Ensure that most of the images on your website have alternative text tags. Adding alternative text to photos is first and foremost a principle of web accessibility. Visually impaired users using screen readers will be read an alt attribute to better understand an on-page image. Alt tags are basically descriptions for images. By adding relevant alternative tags to images, you are allowing search engines to recognize them, which will improve the likelihood of your page showing up in search results. Alt text will also be displayed in place of an image if an image file cannot be loaded
How simple is your HTML file hierarchy? Check to see if your website’s pages are logically situated and avoid too many unnecessary folders. For example: ‘NFL=>Teams=>PittsburghSteelers’ is a better folder structure than ‘NFL=>Teams=>NFCEast=>PittsburghSteelers’, because here ‘NFCEast’ is redundant and only serves to push the Steelers page deeper down the order. This complexity makes your site less likely to show up on search results for people searching for Steelers websites.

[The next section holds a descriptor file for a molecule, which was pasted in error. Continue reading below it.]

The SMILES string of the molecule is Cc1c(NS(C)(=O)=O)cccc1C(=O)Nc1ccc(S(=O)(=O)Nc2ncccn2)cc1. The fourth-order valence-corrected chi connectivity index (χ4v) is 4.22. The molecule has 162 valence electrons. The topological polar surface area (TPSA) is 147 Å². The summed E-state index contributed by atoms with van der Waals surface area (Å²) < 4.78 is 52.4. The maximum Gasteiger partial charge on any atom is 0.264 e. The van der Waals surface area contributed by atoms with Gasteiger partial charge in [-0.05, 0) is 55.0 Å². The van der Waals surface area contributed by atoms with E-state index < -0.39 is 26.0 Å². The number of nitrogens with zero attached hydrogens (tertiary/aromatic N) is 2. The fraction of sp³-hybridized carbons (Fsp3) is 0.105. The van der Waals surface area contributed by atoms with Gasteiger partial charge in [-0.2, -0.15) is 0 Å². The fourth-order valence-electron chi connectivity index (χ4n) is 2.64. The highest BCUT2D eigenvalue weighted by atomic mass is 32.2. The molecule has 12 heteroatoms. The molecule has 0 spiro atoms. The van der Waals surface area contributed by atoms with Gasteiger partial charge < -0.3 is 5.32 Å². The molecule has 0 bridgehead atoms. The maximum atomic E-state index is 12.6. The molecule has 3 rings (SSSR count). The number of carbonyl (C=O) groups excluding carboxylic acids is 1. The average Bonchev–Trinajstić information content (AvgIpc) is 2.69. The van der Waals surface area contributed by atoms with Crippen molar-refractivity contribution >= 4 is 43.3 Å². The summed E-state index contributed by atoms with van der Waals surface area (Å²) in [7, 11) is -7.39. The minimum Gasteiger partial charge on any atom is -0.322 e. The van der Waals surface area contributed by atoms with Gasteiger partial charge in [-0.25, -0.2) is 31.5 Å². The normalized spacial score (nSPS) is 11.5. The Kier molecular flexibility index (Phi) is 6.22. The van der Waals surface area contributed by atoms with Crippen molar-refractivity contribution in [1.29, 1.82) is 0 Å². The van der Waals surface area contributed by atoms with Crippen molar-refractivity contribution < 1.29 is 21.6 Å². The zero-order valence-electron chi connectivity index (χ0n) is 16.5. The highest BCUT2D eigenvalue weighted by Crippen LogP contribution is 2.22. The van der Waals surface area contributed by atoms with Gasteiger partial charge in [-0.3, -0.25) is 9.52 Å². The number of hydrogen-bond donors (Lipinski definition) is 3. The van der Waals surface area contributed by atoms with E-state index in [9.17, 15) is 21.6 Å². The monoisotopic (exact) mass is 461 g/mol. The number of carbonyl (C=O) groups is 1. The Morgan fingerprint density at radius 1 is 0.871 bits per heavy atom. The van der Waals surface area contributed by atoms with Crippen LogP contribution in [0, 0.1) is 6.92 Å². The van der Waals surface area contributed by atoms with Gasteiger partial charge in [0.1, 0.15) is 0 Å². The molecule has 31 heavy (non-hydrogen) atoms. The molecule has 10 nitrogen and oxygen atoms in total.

A sitemap acts as a navigational guide for your visitors as well as search engines. They help search engines find, crawl and index all of your website’s content and also tell search engines which pages on your site are the most important. Does your website have one? If not, then it’s time to put up a site map on your website. There are many SEO plugins that will help automate this process. Yoast SEO, Rank Math, andare just a few. Using a plugin will help automate the process as well. Whenever a new page or post is added to your site, the plugin will automatically generate a new sitemap for your site.
Read your website content to determine its quality. Is your content written for search engines or actual visitors? Is it stuffed with keywords? Does it truly add value to your audience, or is simply there to fill up the page? Answer these questions and make sure it has value for your audience. Value for your audience translates to better search engine rankings. Quality content is the number one driver of your search engine rankings and there is no substitute for great content. Quality content created specifically for your intended user increases site traffic, which also improves your site's authority and relevance.